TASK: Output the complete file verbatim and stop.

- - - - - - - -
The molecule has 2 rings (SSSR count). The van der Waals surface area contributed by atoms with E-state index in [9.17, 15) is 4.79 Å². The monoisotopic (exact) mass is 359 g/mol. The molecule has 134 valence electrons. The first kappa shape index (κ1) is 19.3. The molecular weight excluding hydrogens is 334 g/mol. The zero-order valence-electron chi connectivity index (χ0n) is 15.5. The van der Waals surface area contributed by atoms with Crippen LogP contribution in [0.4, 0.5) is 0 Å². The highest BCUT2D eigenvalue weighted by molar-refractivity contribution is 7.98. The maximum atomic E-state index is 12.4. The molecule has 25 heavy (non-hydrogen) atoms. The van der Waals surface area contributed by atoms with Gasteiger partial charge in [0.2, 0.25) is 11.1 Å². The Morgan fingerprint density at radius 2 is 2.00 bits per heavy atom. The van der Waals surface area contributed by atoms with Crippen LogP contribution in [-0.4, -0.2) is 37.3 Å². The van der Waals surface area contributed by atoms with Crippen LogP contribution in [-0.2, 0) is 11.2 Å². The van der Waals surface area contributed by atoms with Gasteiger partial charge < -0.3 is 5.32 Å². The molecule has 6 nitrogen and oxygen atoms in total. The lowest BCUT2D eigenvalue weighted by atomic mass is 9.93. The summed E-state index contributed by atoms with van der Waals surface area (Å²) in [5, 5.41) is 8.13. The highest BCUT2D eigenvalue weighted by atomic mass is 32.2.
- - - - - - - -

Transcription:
The molecule has 2 rings (SSSR count). The van der Waals surface area contributed by atoms with E-state index in [9.17, 15) is 4.79 Å². The monoisotopic (exact) mass is 359 g/mol. The molecule has 134 valence electrons. The first kappa shape index (κ1) is 19.3. The molecular weight excluding hydrogens is 334 g/mol. The zero-order valence-electron chi connectivity index (χ0n) is 15.5. The van der Waals surface area contributed by atoms with Crippen LogP contribution in [0.4, 0.5) is 0 Å². The highest BCUT2D eigenvalue weighted by molar-refractivity contribution is 7.98. The maximum atomic E-state index is 12.4. The molecule has 25 heavy (non-hydrogen) atoms. The van der Waals surface area contributed by atoms with Gasteiger partial charge in [0.2, 0.25) is 11.1 Å². The Morgan fingerprint density at radius 2 is 2.00 bits per heavy atom. The van der Waals surface area contributed by atoms with Crippen LogP contribution in [-0.4, -0.2) is 37.3 Å². The van der Waals surface area contributed by atoms with Crippen LogP contribution in [-0.2, 0) is 11.2 Å². The van der Waals surface area contributed by atoms with Gasteiger partial charge < -0.3 is 5.32 Å². The molecule has 6 nitrogen and oxygen atoms in total. The lowest BCUT2D eigenvalue weighted by atomic mass is 9.93. The summed E-state index contributed by atoms with van der Waals surface area (Å²) in [5, 5.41) is 8.13. The highest BCUT2D eigenvalue weighted by atomic mass is 32.2.